MTI-GlobalStem Announces Updated Company Identity and Website
News Aug 08, 2015
MTI-GlobalStem has announced the launch of an updated corporate identity, including new company name, logo and website. GlobalStem was formed in 2006 and acquired by Molecular Transfer, Inc. (MTI) in 2009. The company moved into a new, joint facility in 2014 to bring the two divisions closer together.
The formation of MTI-GlobalStem merged MTI’s technologies in the areas of transfection, transformation and gene delivery, with GlobalStem’s products and expertise in stem cell and neurobiology. The new corporate identity, which includes rebranding as MTI-GlobalStem, a new corporate logo, and a redesigned website, reflects the complete merger of the companies into a cohesive customer experience.
Dan Komarek, President and COO of MTI-GlobalStem, emphasized that “The rebranding and website will improve the customer experience by combining our two website into one, bring together the portfolio of products.”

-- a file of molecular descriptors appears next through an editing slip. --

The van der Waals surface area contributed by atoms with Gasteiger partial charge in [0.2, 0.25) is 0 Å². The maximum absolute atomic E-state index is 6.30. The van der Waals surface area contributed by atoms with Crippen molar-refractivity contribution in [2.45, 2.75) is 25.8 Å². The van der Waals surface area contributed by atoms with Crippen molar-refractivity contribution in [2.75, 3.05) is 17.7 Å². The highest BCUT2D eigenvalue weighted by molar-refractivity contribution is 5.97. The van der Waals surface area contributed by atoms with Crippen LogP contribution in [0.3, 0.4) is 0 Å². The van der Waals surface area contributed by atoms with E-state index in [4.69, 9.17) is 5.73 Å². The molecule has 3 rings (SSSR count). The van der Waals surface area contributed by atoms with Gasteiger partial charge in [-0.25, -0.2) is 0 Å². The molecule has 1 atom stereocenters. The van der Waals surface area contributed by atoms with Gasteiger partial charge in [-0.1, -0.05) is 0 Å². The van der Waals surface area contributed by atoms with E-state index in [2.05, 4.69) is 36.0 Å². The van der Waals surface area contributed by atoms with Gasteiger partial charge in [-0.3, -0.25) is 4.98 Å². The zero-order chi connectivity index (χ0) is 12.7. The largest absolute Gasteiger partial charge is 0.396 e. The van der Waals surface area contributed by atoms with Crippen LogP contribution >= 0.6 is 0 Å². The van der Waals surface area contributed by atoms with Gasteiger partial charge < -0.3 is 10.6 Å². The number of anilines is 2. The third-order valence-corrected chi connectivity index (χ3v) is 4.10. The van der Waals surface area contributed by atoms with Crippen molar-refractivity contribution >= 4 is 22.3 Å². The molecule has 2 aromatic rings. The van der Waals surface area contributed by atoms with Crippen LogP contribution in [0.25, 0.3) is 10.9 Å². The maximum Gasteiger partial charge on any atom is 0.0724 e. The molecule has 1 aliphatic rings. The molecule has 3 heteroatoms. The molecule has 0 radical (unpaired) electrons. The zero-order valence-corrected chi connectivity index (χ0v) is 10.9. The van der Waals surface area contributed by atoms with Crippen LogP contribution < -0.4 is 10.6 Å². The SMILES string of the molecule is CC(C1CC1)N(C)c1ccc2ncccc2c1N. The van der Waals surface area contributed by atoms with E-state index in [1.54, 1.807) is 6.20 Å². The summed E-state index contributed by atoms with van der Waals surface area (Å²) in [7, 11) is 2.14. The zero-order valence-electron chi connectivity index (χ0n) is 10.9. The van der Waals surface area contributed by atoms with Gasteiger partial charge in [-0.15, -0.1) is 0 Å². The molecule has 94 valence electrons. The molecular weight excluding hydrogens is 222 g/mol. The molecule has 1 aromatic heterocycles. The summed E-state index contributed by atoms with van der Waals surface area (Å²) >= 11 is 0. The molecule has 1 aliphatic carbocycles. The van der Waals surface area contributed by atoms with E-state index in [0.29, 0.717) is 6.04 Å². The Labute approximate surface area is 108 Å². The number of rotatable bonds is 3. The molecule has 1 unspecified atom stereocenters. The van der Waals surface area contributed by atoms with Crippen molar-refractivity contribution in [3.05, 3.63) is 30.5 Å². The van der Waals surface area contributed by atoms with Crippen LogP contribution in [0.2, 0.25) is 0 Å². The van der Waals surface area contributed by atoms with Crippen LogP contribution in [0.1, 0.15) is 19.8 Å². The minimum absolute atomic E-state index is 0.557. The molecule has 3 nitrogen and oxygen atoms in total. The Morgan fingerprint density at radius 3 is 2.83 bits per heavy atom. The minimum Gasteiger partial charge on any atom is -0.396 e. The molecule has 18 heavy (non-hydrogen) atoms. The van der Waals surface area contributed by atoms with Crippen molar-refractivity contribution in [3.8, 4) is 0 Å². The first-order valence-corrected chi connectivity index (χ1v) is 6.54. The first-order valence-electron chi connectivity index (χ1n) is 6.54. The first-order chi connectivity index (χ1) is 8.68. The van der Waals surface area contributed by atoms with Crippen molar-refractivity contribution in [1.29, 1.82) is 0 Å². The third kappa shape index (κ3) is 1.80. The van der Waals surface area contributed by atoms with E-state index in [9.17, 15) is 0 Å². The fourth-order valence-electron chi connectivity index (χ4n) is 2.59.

The website redesign is an integral component of the company rebranding. The website features a clean, modern design; easy-to-navigate functionality to quickly find content; and improved access to product- and application-specific information to assist customers with their experiments. The website includes an optimized e-commerce function for a better online shopping experience, and the latest news and information on products for transfection, stem cell and neurobiology research.
Dan Komarek pointed out that the merged company has already launched a number of next-generation gene delivery transfection reagents, with more development to come. “This completes the merger of our two divisions, started in early 2014 with our new facility, that brought together our team of experts in chemistry, neurobiology, stem cell biology and cell culture development. This allowed us to develop and launch the next generation of gene delivery tools more quickly, and utilizes these tools for the development of new iPSC reprogrammed stem cells and stem cell-derived neural cells,” said Dan Komarek.